- Evidence of invitations: for example, invitations to present. For the audience at the presentation, I suggest it makes no difference whether the presenter was invited or not. The evidence of the reach and significance of the impact depends upon the audience, not on the circumstances giving rise to the presentation occurring.
- Evidence of funding for the work: if one of the criteria for funding is the impact of previous research, then yes, this can be evidence of prior impact but otherwise funding is evidence of impact for the researcher and/or their institution, not for anyone else.
If evidence is not relevant to the impact of the research, leave it out!
2. Fill in big gaps between dominoes
In some impact case studies I had to guess why some of the evidence was being relied upon. I suggest it would be far more effective to tell readers why the evidence is relevant. If you want readers to draw inferences, don’t just give them the evidence, lead them!
- “Before and after” evidence is gold but was rare. If you want to show that awareness or understanding or appreciation has changed, that should not be assumed but supported by evidence. What were levels of awareness like before the event? What do audience members say about what changed for them?
- Context can be useful, for example how do attendance numbers compare with the city population or with attendance at similar events?
- Many impact case studies assumed that reaching varied or “harder-to-reach” audiences was a Good Thing, but did not explain why or how the impact for those audiences was different in quality or significance than for other audiences.
If you can explain how the evidence supports the inference you want readers to draw, your claimed impact should be more credible.
3. Don’t end domino lines too soon
I found examples of impact case studies which missed opportunities to go further and highlight additional impact.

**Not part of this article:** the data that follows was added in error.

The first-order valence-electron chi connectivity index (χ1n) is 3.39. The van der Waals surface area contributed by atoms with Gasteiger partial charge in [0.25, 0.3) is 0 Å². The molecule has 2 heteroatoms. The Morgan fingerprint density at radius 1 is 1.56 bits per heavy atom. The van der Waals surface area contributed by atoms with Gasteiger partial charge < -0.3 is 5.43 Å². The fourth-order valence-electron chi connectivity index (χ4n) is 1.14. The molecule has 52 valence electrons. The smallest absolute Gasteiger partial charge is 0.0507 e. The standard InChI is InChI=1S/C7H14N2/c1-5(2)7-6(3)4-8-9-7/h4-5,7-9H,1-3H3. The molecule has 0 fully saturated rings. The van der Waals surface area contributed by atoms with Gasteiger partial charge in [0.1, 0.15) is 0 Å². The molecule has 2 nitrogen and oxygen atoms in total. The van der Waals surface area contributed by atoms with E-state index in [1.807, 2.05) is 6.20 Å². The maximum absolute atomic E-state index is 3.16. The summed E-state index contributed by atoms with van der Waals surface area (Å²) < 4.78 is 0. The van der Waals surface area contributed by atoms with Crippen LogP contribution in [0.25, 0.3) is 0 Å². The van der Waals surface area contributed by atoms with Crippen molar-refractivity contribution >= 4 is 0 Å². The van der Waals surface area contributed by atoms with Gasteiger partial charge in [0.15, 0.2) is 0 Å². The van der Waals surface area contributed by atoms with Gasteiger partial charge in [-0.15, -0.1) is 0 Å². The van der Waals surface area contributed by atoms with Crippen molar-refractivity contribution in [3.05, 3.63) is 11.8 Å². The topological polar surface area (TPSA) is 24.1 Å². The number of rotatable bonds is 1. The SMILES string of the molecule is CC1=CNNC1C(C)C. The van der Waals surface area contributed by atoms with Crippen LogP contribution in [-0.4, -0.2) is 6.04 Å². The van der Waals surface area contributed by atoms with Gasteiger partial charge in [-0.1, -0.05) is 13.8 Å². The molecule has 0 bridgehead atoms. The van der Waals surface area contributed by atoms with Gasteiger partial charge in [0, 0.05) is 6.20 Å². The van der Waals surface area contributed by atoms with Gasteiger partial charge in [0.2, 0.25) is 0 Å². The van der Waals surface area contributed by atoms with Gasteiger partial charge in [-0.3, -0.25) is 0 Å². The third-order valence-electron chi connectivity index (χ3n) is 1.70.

- Evidence of further dissemination: for example, media reviews of an exhibition. What is the circulation? How large is the secondary audience exposed to the research in this way, even if they might not have visited the exhibition?
- Evidence of implementation: for example, policy change. When did the policy change take effect? Who has benefited from the policy change? What are those benefits?
- Evidence of acquisition of an artwork by a public institution: has that work gone on display? Approximately how many people have seen it as a result?
- Evidence of purchases at an art gallery shop: these may not merely be evidence of economic impact for the gallery but also evidence of audience members’ desire to remind themselves of what they have seen or even dig deeper into the subject matter.
As well as identifying these opportunities to improve the use of evidence, this study helps researchers to identify which types of evidence they might use and to plan how to gather that evidence. Third parties may have relevant evidence, and audience members could be provided with opportunities to engage and communicate the impact for them, for example by recording their thoughts in response to what they’ve experienced, commenting in a workshop or discussion, reflecting on their learning, or taking relevant action.
This blog post is based on the author’s article, “Evidencing Impact from Art Research: Analysis of Impact Case Studies from the REF 2014”, published in the Journal of Arts Management, Law, and Society (DOI: 10.1080/10632921.2017.1386148).
Note: This article gives the views of the author, and not the position of the LSE Impact Blog, nor of the London School of Economics. Please review our comments policy if you have any concerns on posting a comment below.
About the author
Lesley Brook works in the Research and Postgraduate Studies portfolio at Otago Polytechnic, New Zealand.